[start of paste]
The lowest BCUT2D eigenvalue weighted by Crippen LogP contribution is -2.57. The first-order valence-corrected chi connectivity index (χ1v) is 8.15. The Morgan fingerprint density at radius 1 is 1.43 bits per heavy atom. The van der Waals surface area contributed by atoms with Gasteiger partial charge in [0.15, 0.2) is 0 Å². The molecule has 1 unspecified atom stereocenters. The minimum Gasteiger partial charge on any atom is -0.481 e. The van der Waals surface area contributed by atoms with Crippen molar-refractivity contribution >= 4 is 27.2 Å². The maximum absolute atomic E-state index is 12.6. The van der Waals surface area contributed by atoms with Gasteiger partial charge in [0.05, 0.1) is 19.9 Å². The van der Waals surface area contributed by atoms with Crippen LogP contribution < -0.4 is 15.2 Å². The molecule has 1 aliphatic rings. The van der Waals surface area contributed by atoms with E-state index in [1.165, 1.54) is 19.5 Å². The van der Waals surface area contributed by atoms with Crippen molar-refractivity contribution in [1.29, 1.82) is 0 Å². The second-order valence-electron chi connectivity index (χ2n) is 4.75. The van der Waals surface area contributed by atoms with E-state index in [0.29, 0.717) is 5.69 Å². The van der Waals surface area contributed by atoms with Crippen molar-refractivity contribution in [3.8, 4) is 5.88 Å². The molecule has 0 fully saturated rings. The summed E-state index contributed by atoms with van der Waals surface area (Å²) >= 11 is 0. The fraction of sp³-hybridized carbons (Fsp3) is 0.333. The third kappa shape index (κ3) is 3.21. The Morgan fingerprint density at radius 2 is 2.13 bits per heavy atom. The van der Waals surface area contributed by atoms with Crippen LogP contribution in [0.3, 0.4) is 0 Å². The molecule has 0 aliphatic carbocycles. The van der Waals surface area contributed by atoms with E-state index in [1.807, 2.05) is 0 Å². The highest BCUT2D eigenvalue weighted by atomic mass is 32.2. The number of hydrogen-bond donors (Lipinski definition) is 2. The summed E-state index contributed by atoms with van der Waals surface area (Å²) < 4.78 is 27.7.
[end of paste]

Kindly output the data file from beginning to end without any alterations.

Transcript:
The lowest BCUT2D eigenvalue weighted by Crippen LogP contribution is -2.57. The first-order valence-corrected chi connectivity index (χ1v) is 8.15. The Morgan fingerprint density at radius 1 is 1.43 bits per heavy atom. The van der Waals surface area contributed by atoms with Gasteiger partial charge in [0.15, 0.2) is 0 Å². The molecule has 1 unspecified atom stereocenters. The minimum Gasteiger partial charge on any atom is -0.481 e. The van der Waals surface area contributed by atoms with Crippen molar-refractivity contribution >= 4 is 27.2 Å². The maximum absolute atomic E-state index is 12.6. The van der Waals surface area contributed by atoms with Gasteiger partial charge in [0.05, 0.1) is 19.9 Å². The van der Waals surface area contributed by atoms with Crippen LogP contribution < -0.4 is 15.2 Å². The molecule has 1 aliphatic rings. The van der Waals surface area contributed by atoms with E-state index in [1.165, 1.54) is 19.5 Å². The van der Waals surface area contributed by atoms with Crippen molar-refractivity contribution in [1.29, 1.82) is 0 Å². The second-order valence-electron chi connectivity index (χ2n) is 4.75. The van der Waals surface area contributed by atoms with E-state index in [0.29, 0.717) is 5.69 Å². The van der Waals surface area contributed by atoms with Crippen molar-refractivity contribution in [3.8, 4) is 5.88 Å². The molecule has 0 fully saturated rings. The summed E-state index contributed by atoms with van der Waals surface area (Å²) >= 11 is 0. The fraction of sp³-hybridized carbons (Fsp3) is 0.333. The third kappa shape index (κ3) is 3.21. The Morgan fingerprint density at radius 2 is 2.13 bits per heavy atom. The van der Waals surface area contributed by atoms with Crippen LogP contribution in [0.3, 0.4) is 0 Å². The molecule has 0 aliphatic carbocycles. The van der Waals surface area contributed by atoms with E-state index in [1.807, 2.05) is 0 Å². The highest BCUT2D eigenvalue weighted by atomic mass is 32.2. The number of hydrogen-bond donors (Lipinski definition) is 2. The summed E-state index contributed by atoms with van der Waals surface area (Å²) < 4.78 is 27.7.